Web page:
Like in the Bronco, Ford gives the F-150 Tremor the one-pedal drive mode to allow for left foot braking and greater control over more challenging surfaces. I also appreciate Ford giving the F-150 Tremor the Trail Turn Assist system that I also liked in the Bronco, which made for making shorter turns around tight spaces in this full-size pickup. This system also made it easier to do silly donuts in the dirt. There’s also a locking rear differential and the option to upgrade to a Torsen limited-slip front diff. Upper trim level Tremors get upgraded with a torque-on-demand transfer case similar to the installed in the F-150 Raptor that merges all-wheel-drive and four-wheel-drive capabilities to better conquer more demanding off-road environments.
I like that the Tremor gets standard hill descent control, which made rolling down a gravel-covered dirt trail easier to navigate, but this Tremor I tested didn’t get the available Trail Control (which operates like cruise control for off-road use). At no point did I feel like I needed any extra off-road equipment installed on the F-150 Tremor to handle some reasonably challenging trails. If you really want a meaner-looking F-Series, the Raptor does boast a more pronounced grille and bigger tires, met with some more rugged suspension parts tucked under its wider fenders, but prepare to drop significantly more cash.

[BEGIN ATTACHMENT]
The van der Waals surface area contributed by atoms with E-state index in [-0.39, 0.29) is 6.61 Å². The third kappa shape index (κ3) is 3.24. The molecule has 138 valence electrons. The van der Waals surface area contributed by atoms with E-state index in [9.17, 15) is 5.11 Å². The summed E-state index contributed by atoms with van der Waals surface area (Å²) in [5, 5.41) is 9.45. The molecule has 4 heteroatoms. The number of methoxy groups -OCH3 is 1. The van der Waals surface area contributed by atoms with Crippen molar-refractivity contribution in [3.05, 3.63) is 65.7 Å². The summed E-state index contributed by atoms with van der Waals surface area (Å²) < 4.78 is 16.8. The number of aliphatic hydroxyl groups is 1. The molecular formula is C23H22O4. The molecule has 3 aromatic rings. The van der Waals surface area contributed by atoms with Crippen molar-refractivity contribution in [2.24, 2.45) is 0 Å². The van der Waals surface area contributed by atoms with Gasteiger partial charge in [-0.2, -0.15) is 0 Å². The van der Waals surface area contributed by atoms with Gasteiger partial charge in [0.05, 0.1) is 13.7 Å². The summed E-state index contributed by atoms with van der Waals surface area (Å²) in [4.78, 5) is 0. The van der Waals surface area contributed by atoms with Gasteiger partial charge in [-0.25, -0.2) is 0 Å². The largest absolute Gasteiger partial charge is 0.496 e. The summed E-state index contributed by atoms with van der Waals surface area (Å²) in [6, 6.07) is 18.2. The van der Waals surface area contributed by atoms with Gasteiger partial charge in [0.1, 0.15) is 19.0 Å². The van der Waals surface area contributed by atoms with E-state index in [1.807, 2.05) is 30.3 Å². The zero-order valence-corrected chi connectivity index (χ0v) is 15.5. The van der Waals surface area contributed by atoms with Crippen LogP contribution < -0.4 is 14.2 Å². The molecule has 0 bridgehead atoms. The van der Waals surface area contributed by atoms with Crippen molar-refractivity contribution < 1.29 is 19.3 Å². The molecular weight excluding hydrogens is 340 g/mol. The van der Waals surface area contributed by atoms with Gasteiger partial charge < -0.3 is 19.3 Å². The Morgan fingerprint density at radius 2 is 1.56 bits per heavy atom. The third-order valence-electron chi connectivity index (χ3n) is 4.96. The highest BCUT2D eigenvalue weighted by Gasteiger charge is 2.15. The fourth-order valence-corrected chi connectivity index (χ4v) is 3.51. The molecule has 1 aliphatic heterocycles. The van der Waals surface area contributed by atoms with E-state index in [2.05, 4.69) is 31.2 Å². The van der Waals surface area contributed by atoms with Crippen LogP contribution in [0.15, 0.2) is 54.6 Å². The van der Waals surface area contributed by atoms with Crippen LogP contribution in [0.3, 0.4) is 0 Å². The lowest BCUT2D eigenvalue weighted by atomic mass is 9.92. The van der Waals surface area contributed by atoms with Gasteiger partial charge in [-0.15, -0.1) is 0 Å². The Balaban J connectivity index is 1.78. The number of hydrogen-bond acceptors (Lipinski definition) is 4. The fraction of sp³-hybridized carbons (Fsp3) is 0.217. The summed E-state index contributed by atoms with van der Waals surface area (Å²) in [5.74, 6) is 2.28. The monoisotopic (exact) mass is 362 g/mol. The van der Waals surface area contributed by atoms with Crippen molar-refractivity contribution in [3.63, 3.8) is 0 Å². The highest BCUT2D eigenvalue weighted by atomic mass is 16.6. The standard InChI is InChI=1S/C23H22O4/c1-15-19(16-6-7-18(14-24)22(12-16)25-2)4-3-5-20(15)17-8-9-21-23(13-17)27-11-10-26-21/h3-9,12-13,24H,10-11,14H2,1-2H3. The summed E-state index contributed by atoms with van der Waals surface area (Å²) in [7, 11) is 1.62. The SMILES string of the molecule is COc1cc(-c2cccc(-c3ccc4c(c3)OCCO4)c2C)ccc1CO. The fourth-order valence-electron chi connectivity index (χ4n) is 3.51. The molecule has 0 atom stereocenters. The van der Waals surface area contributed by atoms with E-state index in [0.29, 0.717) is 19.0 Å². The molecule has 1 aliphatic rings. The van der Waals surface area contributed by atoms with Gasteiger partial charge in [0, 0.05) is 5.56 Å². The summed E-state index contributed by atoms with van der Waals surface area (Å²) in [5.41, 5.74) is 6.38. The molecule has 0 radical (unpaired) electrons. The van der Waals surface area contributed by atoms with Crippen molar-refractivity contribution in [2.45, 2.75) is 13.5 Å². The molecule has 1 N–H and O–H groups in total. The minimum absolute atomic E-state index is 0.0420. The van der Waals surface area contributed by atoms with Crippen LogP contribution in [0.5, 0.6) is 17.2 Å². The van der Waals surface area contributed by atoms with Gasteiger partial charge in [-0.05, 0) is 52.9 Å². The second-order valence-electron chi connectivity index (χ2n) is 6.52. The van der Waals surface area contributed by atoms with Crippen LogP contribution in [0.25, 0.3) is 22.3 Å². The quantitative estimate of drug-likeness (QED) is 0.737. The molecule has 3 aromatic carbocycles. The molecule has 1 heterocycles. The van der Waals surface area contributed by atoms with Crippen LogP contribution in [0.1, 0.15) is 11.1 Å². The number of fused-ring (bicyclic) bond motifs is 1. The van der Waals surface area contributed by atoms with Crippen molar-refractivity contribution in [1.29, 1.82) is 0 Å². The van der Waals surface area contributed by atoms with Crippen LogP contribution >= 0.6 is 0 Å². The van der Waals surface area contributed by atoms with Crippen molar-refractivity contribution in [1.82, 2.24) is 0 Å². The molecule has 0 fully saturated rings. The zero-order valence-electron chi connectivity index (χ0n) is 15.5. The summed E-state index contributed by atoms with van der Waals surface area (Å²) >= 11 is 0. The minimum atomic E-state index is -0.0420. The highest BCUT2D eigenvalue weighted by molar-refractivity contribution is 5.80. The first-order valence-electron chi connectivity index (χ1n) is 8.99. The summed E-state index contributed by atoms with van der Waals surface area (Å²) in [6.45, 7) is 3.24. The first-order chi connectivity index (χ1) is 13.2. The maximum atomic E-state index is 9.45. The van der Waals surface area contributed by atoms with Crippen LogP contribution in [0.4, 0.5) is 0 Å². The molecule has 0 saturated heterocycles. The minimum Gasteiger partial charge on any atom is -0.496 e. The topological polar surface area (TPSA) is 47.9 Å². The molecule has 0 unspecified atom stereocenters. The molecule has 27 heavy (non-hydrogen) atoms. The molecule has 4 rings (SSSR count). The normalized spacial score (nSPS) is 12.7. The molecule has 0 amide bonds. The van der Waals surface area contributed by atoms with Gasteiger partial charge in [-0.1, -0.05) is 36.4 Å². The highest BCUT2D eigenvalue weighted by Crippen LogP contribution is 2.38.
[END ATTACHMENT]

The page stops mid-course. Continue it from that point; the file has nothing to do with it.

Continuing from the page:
Ford’s Bargain Alternative To The Badass Raptor
Ford figured out that off-roading F-150 drivers needed a less expensive option in the lineup rather than having to spend over $70,000 on a Raptor. With the Tremor package, off-road enthusiasts get plenty of the hardware and software Ford provides to the more hardcore F-Series option at a much more attractive price.
There’s little the F-150 Tremor can’t accomplish for a truck owner, and I think Ford hit a home run with this new off-road ready pickup. The F-150 Tremor packs plenty of off-road kit in a more subtle body package, making it look less like the brotastic pickup the Raptor is sometimes judged for being. For the better price point, and the sleeper appearance, I think the Ford F-150 Tremor is the right off-road full-size pickup to buy.